So in theory I should have a way bigger pension than most of you but actually I'm asset poor in comparison. Employer is a tech start up (albeit owned by a VC firm funded by a big tech giant). Pension contributions from employer are the bare minimum ( around £1,300 a year) but on the flip side on top of aforementioned salary I get annual stock that is worth anything between £25k and £140k depending on what the eventual sale price of the company is (reality is somewhere in the middle). Knowing my luck HMRC will find a way to tax me on that too so perhaps an enhanced pension contribution would be better but obviously the upside is better. Job security wise I dont worry about my ability to keep earning this salary long term as the reason is I enjoy and am passionate about galvanising teams around a purpose and making a business much more effective. Because of my passion for it I end up being good at it and taking a leadership role in start ups seems to be an ideal environment for me as a result and opportunities consequently present themselves.

    So I figure that whilst circumstances dictate that we may not end up with as much as others, what we have (multiple properties plus I'm usually able to make a business more effective and enjoy that meaning there's always a project to keep me occupied) means we will be comfy enough. Theres always the danger of working 2 more years to get that extra £10k a year pension spend only to realise that you didn't need it and you just got cancer or a stroke and wish you'd got off the train a few years earlier. Or you don't get sick but are too old to enjoy much of what the world offers

    Sent from my SM-G950F using Tapatalk
    Last edited by ryanb741; 1st February 2020 at 08:42.

  31. #81
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    Ryan, itís not about how much you earn but how much you save ó and there are more ways than saving than just a pension. Though buying a watch and flipping it for a £1.5k loss a few days later is probably an indicator of where the problem lies :-)

    I probably earn less than 1/4 of what you do so I had to get inventive when thinking of retirement planning. I went down the BTL route, but there are other options. You need to make your money work harder, especially when you have less of it to begin with.

    So for me, I set a goal of £1.2m by the age of 55. I set that goal at age 38 (Iím 42 now, same as you) so worked out what I needed to put in to get there and I do it religiously. I ploughed everything in at the start. And if I need (for example) 5k to put into the BTL business this year, that gets done regardless of what nice trinket appears in SC.

    Now no one can predict the future so things could all go belly up at any stage, but you canít work that into a plan really.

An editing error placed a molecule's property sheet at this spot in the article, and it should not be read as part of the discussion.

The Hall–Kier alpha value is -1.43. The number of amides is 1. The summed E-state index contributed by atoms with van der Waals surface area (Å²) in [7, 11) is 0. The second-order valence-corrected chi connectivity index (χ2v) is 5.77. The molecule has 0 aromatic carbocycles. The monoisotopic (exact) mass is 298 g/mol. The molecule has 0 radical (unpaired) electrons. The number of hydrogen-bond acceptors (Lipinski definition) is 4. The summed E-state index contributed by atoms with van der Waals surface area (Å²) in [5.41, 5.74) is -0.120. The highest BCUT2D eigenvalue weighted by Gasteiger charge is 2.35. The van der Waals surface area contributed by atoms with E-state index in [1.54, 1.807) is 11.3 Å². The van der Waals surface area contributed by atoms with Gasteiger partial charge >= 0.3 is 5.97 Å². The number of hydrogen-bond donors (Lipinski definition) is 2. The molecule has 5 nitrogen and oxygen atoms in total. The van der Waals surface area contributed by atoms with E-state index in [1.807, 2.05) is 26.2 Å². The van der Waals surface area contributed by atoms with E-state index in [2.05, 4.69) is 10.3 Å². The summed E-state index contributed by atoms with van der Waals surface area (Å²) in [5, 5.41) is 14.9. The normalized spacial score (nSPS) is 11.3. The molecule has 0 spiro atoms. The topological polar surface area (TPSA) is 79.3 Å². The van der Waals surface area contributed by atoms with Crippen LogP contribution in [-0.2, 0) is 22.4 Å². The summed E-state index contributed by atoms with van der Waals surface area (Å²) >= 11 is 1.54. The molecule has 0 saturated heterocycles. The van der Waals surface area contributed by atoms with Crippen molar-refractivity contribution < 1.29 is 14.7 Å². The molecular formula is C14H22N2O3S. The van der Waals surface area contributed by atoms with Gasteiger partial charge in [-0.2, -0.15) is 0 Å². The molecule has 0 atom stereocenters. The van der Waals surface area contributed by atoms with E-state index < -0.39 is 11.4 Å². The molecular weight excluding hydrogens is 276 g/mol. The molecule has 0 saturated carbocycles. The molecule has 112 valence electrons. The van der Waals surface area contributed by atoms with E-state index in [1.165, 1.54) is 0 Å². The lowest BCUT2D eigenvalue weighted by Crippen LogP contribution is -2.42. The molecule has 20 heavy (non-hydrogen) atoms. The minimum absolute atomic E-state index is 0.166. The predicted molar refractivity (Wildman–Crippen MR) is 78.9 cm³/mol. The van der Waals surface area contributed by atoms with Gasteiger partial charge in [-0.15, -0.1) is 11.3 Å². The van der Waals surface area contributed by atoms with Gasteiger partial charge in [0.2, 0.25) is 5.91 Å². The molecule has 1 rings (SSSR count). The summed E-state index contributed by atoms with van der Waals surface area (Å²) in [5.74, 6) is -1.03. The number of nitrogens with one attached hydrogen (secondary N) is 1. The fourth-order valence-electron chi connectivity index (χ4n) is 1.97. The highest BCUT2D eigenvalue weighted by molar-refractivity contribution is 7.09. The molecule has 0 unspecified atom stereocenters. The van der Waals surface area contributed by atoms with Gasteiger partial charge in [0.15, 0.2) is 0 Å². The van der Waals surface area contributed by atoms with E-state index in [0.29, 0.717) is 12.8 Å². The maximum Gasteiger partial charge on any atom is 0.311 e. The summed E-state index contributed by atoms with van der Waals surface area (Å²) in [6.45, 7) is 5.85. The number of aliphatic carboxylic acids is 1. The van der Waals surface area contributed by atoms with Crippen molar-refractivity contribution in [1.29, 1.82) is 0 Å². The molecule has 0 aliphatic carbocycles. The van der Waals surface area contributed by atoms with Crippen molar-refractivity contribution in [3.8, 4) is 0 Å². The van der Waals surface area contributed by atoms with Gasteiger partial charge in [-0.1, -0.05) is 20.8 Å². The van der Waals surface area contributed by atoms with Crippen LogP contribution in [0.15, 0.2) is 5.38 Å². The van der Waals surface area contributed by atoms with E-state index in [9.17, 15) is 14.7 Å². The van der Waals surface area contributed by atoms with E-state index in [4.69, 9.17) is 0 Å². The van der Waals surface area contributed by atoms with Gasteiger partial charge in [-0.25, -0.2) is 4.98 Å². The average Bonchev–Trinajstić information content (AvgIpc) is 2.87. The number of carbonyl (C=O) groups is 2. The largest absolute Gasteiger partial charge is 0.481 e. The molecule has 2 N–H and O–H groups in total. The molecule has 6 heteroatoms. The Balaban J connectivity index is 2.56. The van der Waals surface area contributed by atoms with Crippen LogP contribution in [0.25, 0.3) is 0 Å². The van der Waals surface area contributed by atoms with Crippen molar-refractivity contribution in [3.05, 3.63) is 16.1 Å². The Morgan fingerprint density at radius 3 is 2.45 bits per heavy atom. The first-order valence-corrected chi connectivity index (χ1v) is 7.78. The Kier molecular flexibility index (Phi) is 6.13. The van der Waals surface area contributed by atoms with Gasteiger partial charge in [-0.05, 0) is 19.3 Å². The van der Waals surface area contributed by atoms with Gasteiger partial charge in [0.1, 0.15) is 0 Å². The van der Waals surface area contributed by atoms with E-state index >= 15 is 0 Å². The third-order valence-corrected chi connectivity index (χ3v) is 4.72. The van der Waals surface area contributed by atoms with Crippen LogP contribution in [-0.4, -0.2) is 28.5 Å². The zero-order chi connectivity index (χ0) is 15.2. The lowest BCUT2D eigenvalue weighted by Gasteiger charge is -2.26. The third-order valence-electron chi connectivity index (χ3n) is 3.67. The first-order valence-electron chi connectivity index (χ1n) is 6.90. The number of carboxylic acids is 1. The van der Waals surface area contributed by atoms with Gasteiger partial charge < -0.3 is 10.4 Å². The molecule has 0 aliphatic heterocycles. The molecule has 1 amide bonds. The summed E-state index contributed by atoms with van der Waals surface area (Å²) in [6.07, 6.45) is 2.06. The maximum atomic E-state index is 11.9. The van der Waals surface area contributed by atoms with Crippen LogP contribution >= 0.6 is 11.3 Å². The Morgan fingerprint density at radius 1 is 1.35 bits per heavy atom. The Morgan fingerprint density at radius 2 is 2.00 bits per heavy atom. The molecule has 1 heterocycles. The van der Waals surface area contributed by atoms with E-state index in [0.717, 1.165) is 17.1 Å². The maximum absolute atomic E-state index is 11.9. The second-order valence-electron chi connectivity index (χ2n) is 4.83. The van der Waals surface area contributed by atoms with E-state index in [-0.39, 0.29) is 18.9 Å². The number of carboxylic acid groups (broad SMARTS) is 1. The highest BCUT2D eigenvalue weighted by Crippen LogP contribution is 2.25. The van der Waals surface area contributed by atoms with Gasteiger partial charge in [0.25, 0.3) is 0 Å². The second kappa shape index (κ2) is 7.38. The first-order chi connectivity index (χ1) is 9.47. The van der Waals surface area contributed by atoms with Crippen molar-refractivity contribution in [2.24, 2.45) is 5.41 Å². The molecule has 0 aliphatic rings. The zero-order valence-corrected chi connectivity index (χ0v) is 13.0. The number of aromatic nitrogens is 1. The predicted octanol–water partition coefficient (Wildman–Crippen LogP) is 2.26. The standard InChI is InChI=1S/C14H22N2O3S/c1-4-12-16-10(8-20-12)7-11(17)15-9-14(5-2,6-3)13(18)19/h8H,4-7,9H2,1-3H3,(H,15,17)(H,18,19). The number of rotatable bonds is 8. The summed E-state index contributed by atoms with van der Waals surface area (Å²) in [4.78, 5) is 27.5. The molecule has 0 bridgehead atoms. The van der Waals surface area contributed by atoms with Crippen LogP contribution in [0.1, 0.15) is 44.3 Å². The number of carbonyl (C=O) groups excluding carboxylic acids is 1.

Last edited by demonloop; 1st February 2020 at 06:58.

  32. #82
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    I'd planned to finish at xmas and as luck would have it redundancies came up so I volunteered and was accepted, as was everybody else you volunteered.
    It wasn't a big amount as I'd only been there 4 1/2 years and was only on an average wage.
    At 61 with knackered knees after 45 years of manual work I'd had enough.
    Ive got 2 final salaries to take or get a CETV??? a small stake holder pension at the last firm and another final salary that I've been taking since I turned 50.
    I'm not making a decision with the main 2 final salaries till June when I'll start seeing IFA's.
    Oh, and the state pension forecast says I'll get about 50p more than the average of £169.

  33. #83
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    Makes sense. To clarify, I don't include my property and that of my wife as part of the retirement pot, I only classify the SIPP as pension assets. Re saving it makes total sense of course but I saw my father do this only to die before retirement and not be able to enjoy the fruits of his labour. So that hit home too. But I guess already having a home to move to overseas combined with being able to rent out a London apartment to part fund retirement is helpful. I'd imagine we will always need to look after our son and he has no siblings so I would want my pot to remain substantial after the death of my wife and I in order to fund support for him after we are gone, but of course the properties would form a big part of this.
    Quote Originally Posted by demonloop View Post
    Ryan, itís not about how much you earn but how much you save ó and there are more ways than saving than just a pension. Though buying a watch and flipping it for a £1.5k loss a few days later is probably an indicator of where the problem lies :-)

    I probably earn less than 1/4 of what you do so I had to get inventive when thinking of retirement planning. I went down the BTL route, but there are other options. You need to make your money work harder, especially when you have less of it to begin with.

    So for me, I set a goal of £1.2m by the age of 55. I set that goal at age 38 (Iím 42 now, same as you) so worked out what I needed to put in to get there and I do it religiously. I ploughed everything in at the start. And if I need (for example) 5k to put into the BTL business this year, that gets done regardless of what nice trinket appears in SC.

    Now no one can predict the future so things could all go belly up at any stage, but you canít work that into a plan really.